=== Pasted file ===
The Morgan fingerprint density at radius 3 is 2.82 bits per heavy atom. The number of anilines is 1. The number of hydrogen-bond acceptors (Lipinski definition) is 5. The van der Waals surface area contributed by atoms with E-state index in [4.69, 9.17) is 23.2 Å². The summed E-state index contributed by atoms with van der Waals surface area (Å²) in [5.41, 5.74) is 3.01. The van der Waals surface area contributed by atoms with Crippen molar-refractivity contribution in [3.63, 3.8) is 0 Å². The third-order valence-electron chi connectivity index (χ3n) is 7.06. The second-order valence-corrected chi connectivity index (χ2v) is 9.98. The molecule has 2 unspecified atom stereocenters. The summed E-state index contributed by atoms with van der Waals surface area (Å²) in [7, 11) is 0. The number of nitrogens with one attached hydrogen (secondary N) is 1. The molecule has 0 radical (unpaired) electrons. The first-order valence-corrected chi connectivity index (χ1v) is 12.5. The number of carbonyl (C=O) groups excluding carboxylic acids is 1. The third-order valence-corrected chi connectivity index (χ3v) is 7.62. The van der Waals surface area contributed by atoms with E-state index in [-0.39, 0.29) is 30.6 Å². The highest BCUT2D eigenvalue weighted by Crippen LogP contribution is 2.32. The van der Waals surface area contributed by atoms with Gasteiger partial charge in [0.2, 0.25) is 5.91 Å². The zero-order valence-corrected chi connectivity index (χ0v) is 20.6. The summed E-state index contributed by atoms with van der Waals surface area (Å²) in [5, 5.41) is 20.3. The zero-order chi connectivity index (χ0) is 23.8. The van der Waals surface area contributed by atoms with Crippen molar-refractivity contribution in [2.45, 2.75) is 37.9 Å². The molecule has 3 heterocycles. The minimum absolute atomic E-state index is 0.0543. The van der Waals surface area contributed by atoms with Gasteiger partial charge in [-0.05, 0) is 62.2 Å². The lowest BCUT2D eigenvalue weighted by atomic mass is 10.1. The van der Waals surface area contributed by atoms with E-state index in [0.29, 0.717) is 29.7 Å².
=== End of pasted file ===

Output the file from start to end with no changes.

The Morgan fingerprint density at radius 3 is 2.82 bits per heavy atom. The number of anilines is 1. The number of hydrogen-bond acceptors (Lipinski definition) is 5. The van der Waals surface area contributed by atoms with E-state index in [4.69, 9.17) is 23.2 Å². The summed E-state index contributed by atoms with van der Waals surface area (Å²) in [5.41, 5.74) is 3.01. The van der Waals surface area contributed by atoms with Crippen molar-refractivity contribution in [3.63, 3.8) is 0 Å². The third-order valence-electron chi connectivity index (χ3n) is 7.06. The second-order valence-corrected chi connectivity index (χ2v) is 9.98. The molecule has 2 unspecified atom stereocenters. The summed E-state index contributed by atoms with van der Waals surface area (Å²) in [7, 11) is 0. The number of nitrogens with one attached hydrogen (secondary N) is 1. The molecule has 0 radical (unpaired) electrons. The first-order valence-corrected chi connectivity index (χ1v) is 12.5. The number of carbonyl (C=O) groups excluding carboxylic acids is 1. The third-order valence-corrected chi connectivity index (χ3v) is 7.62. The van der Waals surface area contributed by atoms with E-state index in [-0.39, 0.29) is 30.6 Å². The highest BCUT2D eigenvalue weighted by Crippen LogP contribution is 2.32. The van der Waals surface area contributed by atoms with Gasteiger partial charge in [0.2, 0.25) is 5.91 Å². The zero-order valence-corrected chi connectivity index (χ0v) is 20.6. The summed E-state index contributed by atoms with van der Waals surface area (Å²) in [5, 5.41) is 20.3. The zero-order chi connectivity index (χ0) is 23.8. The van der Waals surface area contributed by atoms with Crippen molar-refractivity contribution in [2.45, 2.75) is 37.9 Å². The molecule has 3 heterocycles. The minimum absolute atomic E-state index is 0.0543. The van der Waals surface area contributed by atoms with Gasteiger partial charge in [-0.05, 0) is 62.2 Å². The lowest BCUT2D eigenvalue weighted by atomic mass is 10.1. The van der Waals surface area contributed by atoms with E-state index in [0.29, 0.717) is 29.7 Å².